The devastation wrought by Typhoon Morakot has spurred people from all walks of life to ask what they can do to help.
Dancers are no different and yesterday two dance groups announced plans to raise funds for victims.
Ballet dancer Wang Tzer-shing (王澤馨) is the organizer behind the 2009 International Ballet Star Gala at the National Theater next Saturday. She has 14 dancers from around the world arriving in Taipei, starting tomorrow, and they contacted her as soon as news of the disaster spread.
“The dancers wrote to me immediately to ask how things were in Taiwan. They all want to do something. In a short amount of time they came up with the idea of donating items like point shoes, something ballet fans would like to buy,” Wang said in a telephone interview.
“I contacted the Taiwan Red Cross and asked them to send someone to the performance, so that people will know the money is going to the Red Cross right away,” she said.
There will be tables set up in the National Theater lobby the night of the show with signed point shoes, photographs and other items donated by the dancers for sale, as well as a collection box if people just want to make a donation.
Famed dancer Sheu Fang-yi’s (?y) company, LAFA (拉芳), has decided to donate a performance, with all the proceeds going to help the people of Jialan Village (嘉蘭), Jinfeng Township (金峰), in Taitung County.
The company has a personal connection with the area — it is the home town of choreographer Bulareyaung Pagarlava (Bula, 布拉瑞揚), Sheu’s partner.
“My family are all safe, but their homes are all gone, so they are staying in different places. We didn’t find out until last night that my elder brother was alive,” Bula said. “I’m from the same village as [Aboriginal folksinger] Kimbo (胡德夫). Everyone is family in a small village. We want to let the people there know ‘you are not alone.’”
Company manager Nellie Liu (劉菡元) said the company decided to add an extra show of Ode to Joy (快樂頌) on Sunday evening, Sept. 6, at the Taipei Cultural Center, Wenshan Branch (台北市立社會教育館文山分館), where they will be performing as part of the Taipei Arts Festival.
After the shows the company will travel to Taitung to volunteer.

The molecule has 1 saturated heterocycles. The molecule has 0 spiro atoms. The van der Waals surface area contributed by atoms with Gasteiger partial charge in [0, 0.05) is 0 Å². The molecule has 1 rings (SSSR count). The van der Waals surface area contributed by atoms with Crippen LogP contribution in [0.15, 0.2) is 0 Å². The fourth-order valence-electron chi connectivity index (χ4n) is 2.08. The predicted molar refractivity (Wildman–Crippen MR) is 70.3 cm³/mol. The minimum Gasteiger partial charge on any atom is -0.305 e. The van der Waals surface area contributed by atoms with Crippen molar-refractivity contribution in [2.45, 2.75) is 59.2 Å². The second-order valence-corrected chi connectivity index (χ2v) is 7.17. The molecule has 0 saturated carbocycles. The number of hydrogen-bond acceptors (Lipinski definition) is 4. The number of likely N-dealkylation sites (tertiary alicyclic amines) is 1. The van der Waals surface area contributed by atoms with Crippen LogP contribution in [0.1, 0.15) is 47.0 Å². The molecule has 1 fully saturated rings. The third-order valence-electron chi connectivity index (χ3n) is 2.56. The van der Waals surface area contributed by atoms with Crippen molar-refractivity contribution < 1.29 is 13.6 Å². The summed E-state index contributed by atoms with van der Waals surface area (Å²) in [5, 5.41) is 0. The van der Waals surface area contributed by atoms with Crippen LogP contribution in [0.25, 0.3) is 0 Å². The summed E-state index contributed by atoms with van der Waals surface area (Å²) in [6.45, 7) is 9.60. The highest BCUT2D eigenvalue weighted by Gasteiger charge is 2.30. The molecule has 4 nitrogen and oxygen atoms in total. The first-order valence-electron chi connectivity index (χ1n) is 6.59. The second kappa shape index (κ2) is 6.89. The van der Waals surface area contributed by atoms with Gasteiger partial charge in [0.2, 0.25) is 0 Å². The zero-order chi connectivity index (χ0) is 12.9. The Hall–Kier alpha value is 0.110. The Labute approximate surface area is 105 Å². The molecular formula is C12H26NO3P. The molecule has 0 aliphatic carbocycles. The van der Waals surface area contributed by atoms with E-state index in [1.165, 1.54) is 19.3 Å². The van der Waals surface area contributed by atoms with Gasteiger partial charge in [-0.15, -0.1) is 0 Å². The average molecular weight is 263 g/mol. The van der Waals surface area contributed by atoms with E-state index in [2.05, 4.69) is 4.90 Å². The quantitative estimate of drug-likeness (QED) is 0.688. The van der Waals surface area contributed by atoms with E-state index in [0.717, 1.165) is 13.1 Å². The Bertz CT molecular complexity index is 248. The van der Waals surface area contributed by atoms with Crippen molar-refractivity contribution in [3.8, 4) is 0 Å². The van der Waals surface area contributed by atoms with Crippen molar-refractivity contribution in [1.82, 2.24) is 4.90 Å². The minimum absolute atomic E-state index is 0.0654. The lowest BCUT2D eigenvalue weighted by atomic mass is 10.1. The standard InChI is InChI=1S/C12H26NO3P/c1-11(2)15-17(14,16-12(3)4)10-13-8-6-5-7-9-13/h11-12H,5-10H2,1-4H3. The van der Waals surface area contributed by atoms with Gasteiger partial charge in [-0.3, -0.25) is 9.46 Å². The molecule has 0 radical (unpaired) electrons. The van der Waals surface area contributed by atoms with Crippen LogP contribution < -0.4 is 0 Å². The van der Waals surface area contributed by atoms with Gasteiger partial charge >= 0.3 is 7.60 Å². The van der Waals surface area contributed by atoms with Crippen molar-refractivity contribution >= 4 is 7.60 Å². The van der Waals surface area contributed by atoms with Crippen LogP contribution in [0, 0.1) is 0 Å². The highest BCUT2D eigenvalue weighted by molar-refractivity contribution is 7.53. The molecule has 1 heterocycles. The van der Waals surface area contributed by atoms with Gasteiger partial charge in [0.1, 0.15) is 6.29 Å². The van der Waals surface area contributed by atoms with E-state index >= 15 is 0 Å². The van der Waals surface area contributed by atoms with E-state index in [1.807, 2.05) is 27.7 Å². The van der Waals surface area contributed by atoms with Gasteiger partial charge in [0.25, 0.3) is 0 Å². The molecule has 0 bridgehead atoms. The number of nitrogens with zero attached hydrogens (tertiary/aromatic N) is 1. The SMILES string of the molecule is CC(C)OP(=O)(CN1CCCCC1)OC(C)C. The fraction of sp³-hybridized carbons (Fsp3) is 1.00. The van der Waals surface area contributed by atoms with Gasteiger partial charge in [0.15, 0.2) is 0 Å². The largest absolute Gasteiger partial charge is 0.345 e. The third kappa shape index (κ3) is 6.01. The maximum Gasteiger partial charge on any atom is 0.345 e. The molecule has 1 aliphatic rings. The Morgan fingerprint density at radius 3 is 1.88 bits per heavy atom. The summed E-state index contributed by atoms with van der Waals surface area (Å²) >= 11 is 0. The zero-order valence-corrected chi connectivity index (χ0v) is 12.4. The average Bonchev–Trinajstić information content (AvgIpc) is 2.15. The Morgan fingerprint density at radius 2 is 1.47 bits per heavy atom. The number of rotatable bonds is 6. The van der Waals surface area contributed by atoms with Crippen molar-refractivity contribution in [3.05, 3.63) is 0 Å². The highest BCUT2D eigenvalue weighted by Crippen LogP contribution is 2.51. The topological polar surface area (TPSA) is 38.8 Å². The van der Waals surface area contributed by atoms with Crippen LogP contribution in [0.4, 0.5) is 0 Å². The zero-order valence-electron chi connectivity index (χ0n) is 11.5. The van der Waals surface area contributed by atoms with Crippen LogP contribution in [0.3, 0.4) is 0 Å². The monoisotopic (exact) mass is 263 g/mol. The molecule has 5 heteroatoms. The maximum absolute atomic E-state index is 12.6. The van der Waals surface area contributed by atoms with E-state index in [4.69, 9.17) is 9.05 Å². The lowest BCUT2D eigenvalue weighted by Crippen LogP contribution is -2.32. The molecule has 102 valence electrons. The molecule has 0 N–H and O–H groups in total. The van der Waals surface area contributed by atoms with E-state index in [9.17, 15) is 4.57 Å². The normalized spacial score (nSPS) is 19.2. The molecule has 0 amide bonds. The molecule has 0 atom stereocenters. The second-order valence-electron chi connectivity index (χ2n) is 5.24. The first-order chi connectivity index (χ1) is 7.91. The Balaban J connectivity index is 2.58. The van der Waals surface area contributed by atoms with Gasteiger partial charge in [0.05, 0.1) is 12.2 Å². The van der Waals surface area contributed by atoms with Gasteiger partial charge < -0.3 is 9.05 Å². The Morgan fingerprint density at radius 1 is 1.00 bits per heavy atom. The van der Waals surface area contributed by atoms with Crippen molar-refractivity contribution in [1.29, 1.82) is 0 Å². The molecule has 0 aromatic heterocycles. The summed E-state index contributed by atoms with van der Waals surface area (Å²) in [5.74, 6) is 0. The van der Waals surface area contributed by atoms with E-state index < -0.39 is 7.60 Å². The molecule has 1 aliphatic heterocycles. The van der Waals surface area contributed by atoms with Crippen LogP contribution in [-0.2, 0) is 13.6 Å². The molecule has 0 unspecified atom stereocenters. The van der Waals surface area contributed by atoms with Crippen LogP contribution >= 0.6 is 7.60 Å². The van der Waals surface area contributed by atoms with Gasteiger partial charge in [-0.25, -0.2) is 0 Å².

Meanwhile, although school hasn’t even resumed yet, Ian Chang, president of the Taipei American School (TAS) Student Government, was yesterday busy mobilizing forces to do something about the catastrophe in southern Taiwan.
On Wednesday, Chang convened 40 members of the student senate and launched an appeal to students and parents to help.
About 48 hours later, four truckloads, or about 600 boxes, of emergency material — blankets, sleeping bags, instant noodles, toiletries, sanitary equipment and scouring powder — had been gathered and was ready to be shipped south. All donations came from parents, the community and schools.
By 5pm yesterday, the 600 boxes were on their way to Kaohsiung American School, whose superintendent will personally take the donations to Namasiya Township (那瑪夏) , Kaohsiung County.
Donors ranged from small children bringing a couple of blankets or stuffed animals, to parents, who brought truckloads of items.
While the corporate sector did not participate in the TAS relief program, Chang told the Taipei Times that many TAS parents are in senior positions at big corporations, and many of them made sure that their firms donated toward relief efforts.
Chang said yesterday’s effort was just a short-term initiative, adding that plans are being made for TAS to foster schools destroyed in the south and help with reconstruction.
TAS has a long tradition of helping out in poor countries, Chang said.
“However, it’s not often that we get to help out at home,” he added.
Meanwhile, Taiwan TV stations were scheduled to hold a concert last night to raise funds for typhoon victims.
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